A little over a year ago, we told you about a plan for a sixteen story tower and twelve for-sale residential units at 3201 Race St., replacing a surface parking lot and some poorly maintained homes. At the time, the project had already gone through the Civic Design Review process, but it hadn't yet gone before the ZBA. Within a month of our story, the ZBA gave their approval, paving the way for the project to move forward. Often with projects of this scope and cost, it takes some time to get everything properly lined up, so it's no shock that it took almost a year for the project to get moving. But as a story from the Inquirer tells us, the official groundbreaking is happening today.

Tent for groundbreaking ceremony

Heavy equiptment onsite

To refresh your memory, the project is from Radnor Property Group, the same company that built the recently completed 3737 Chestnut project. While that project entailed a partnership with the Philadelphia Episcopal Cathedral, this project is a partnership with Drexel, who will be maintaining ownership of the land. The top fourteen floors will have residential units for rent, targeting grad students and Drexel employees. The bottom floors will include a lobby space, a fitness center, and Chesterbrook Academy, a preschool with a capacity for 180 kids. In the basement, a small parking lot will accommodate 32 cars. A second phase of the project will mean the construction of three buildings containing twelve 2-bedroom condos units on the southern side of Summer Street. The entire project has been dubbed Vue32.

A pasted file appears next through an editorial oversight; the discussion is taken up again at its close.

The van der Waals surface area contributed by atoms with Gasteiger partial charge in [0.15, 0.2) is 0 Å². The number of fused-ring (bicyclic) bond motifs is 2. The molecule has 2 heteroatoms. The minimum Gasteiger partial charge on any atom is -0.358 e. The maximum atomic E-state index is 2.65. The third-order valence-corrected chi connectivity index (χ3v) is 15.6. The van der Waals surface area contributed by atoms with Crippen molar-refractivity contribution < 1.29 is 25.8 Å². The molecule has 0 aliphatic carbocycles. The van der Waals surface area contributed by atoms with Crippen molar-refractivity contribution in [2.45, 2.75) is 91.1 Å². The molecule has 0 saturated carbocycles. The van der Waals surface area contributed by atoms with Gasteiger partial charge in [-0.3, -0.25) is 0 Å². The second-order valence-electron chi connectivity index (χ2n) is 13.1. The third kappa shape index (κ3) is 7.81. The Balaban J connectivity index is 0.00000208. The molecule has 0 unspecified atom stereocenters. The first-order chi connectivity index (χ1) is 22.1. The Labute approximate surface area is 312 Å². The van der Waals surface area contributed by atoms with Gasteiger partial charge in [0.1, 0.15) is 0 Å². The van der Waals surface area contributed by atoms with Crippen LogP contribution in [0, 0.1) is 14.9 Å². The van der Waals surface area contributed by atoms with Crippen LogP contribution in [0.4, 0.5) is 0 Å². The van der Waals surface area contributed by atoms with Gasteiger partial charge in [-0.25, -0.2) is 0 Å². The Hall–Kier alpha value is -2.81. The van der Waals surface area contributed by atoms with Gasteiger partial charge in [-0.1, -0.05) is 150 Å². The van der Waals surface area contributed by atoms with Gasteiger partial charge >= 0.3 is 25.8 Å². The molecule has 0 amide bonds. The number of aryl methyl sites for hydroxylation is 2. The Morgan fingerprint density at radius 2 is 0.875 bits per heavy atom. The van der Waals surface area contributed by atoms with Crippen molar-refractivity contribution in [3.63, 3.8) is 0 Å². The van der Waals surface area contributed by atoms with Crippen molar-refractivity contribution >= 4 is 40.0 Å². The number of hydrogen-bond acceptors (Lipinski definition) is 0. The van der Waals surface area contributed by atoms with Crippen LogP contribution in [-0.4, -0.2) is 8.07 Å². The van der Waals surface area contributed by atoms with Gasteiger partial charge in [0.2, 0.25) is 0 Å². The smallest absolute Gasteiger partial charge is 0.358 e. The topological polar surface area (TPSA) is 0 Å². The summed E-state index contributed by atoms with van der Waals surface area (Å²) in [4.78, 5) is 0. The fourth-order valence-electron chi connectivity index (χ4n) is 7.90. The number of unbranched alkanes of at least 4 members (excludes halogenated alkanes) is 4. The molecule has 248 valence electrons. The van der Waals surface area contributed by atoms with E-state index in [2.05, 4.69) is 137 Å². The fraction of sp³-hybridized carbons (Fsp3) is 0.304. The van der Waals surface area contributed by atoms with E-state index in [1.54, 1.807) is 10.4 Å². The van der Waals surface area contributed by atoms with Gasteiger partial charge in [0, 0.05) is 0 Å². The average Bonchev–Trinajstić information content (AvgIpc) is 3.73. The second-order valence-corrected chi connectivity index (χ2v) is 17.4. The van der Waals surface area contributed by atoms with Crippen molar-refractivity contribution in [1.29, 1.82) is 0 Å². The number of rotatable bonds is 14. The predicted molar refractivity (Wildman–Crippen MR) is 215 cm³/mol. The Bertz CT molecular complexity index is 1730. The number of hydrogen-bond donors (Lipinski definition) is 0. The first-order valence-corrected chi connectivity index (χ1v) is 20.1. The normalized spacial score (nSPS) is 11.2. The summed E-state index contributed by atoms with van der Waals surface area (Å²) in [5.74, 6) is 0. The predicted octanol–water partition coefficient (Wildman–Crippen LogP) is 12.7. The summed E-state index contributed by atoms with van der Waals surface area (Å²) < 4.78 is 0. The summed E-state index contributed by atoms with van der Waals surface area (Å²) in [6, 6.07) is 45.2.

Check out these renderings, with design work done by Erdy McHenry.

Project rendering

Aerial view

As we said before, this project will rise on the edge of Drexel's campus, with acres of rail yards located directly to the east. But Drexel's Master Plan calls for the covering of the rail yards and the redevelopment of the reclaimed land. In this scenario, the footprint of the campus would expand dramatically to the east, and the "on the edge" Vue32 would suddenly find itself in the middle of a reoriented campus. Who knows what will happen in the coming decades but even if the rail yards remain as they are, this project is a huge upgrade over what's been here for many years.

The tenant mix in this building also bears watching, as most development in this area has targeted students, specifically undergrads. If grad students and young professionals prove to be a viable target market in this part of town, we could end up seeing even more redevelopment to the north of Drexel in the years to come.